Regardless of whether or not a person is your client or a potential student, very often, that person has a mental image of how what you do should look like, and for all they’re decried, sometimes the ‘Dog and Pony show’ can be useful for this very reason (it can also simply just be the tradition of the group in question).

As a magic worker, I understand the importance of ritual, of building those actions and setting the scene for that *shift* to occur. It can be useful when your mind is being more of a chattering monkey than usual. It can be useful in getting the non-active participants into the right frame of mind. You see, depending on who you speak to, ritual either works to facilitate an internal psychological shift that allows the individual to get past whatever mental blocks were hindering them and allowing change (something which Terry Pratchett referred to as ‘Headology’), or it works via that far less intangible medium that we call ‘magic’.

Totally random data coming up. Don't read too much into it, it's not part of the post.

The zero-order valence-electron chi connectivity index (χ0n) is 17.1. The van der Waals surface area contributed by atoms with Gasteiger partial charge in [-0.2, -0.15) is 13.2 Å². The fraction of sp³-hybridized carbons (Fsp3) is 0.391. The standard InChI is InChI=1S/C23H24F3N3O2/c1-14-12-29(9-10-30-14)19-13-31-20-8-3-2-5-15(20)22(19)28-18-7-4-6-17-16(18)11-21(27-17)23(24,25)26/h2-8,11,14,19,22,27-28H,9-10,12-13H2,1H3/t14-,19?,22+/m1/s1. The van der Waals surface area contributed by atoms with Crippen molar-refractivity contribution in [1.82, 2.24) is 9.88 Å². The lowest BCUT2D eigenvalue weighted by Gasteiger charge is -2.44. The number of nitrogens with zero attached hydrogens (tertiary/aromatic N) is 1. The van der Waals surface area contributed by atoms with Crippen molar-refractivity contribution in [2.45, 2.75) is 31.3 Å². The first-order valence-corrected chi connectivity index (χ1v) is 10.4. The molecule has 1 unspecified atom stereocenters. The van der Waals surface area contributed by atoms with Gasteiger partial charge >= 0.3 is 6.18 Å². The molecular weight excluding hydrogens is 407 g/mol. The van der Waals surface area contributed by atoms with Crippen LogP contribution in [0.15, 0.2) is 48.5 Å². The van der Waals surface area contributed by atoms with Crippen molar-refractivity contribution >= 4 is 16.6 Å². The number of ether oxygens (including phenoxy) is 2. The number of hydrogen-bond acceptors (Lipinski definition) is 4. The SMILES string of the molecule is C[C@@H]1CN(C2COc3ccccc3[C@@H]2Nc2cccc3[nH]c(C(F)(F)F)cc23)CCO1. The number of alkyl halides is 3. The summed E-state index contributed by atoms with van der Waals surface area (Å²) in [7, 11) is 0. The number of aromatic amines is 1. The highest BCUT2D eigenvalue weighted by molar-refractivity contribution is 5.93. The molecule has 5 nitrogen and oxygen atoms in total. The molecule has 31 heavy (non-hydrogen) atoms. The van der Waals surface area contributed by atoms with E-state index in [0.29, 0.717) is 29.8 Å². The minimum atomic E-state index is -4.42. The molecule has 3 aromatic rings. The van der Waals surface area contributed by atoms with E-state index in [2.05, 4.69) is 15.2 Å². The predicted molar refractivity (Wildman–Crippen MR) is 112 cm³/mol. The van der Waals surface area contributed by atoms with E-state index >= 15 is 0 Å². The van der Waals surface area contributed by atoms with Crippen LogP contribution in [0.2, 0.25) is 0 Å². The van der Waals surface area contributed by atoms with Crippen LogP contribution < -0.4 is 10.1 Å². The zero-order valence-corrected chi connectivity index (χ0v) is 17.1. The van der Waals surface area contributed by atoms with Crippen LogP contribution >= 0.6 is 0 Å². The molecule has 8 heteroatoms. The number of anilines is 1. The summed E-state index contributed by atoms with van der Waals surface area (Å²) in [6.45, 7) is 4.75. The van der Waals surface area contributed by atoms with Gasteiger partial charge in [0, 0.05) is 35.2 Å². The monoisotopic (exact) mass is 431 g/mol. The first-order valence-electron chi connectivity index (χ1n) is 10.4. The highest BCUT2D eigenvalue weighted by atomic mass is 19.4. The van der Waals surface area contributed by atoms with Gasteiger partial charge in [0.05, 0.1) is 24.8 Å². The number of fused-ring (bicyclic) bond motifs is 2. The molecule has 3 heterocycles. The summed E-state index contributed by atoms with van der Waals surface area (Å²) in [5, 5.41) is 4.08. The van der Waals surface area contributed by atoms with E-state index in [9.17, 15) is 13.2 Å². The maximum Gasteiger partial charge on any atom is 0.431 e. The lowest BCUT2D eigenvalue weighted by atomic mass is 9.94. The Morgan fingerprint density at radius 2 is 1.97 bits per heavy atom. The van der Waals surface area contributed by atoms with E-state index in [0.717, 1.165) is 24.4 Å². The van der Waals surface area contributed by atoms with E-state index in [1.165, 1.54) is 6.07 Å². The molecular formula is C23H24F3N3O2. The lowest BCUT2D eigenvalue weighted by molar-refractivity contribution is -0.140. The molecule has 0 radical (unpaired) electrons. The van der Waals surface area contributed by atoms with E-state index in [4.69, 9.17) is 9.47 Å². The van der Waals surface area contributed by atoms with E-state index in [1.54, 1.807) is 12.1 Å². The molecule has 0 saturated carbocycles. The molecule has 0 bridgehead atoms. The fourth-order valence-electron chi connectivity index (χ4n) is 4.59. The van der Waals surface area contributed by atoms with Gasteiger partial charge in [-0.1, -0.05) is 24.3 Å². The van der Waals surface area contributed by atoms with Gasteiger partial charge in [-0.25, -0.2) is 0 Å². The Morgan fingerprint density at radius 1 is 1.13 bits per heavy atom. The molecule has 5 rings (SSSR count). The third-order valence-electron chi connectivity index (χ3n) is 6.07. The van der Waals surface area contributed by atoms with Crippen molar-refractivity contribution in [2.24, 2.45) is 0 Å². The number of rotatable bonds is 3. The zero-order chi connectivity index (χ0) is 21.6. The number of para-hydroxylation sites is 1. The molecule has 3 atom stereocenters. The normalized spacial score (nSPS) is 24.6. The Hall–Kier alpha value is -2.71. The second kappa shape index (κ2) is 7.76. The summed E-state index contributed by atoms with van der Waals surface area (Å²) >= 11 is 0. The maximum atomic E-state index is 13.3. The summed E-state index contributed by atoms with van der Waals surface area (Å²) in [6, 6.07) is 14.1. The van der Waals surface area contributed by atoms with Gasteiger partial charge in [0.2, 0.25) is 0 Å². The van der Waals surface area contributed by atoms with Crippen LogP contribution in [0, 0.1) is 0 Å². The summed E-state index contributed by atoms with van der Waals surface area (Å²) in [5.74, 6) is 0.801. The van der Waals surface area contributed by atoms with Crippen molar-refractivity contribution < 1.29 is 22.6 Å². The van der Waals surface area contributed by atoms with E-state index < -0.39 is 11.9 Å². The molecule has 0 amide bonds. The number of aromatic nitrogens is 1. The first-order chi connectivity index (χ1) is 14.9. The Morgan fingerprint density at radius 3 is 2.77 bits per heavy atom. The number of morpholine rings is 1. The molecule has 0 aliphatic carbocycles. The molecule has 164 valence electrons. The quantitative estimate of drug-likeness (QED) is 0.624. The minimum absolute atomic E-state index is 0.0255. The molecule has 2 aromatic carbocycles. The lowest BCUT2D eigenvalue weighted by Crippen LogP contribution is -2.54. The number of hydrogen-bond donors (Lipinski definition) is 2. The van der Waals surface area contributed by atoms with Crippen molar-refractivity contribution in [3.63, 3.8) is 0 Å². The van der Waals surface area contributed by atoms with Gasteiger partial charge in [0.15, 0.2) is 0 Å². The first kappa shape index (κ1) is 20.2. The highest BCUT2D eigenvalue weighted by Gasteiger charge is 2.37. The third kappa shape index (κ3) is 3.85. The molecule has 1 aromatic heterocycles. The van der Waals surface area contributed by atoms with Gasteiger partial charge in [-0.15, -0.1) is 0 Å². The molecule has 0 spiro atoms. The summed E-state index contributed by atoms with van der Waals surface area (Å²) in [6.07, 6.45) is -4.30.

However, there comes a point where this becomes problematic. It’s no longer that which facilitates and enables, it’s the whole *point* of the exercise.

And it will suck a person in as surely as a black hole.

When inhabiting a mystery, there is no rational thought, there is no consideration of the subtleties that are happening, or indeed if there is consideration, it’s interpreted from within the mindset of what atheists call ‘magical thinking’. And it doesn’t matter what that person is interpreting, even running out of something in your cupboards at the wrong time can be interpreted as some kind of ‘sign’.

Now this probably sounds like a weird thing for a self-described ‘magic-worker’ to discuss. Almost like I don’t believe in magic, right? That it’s ALL headology.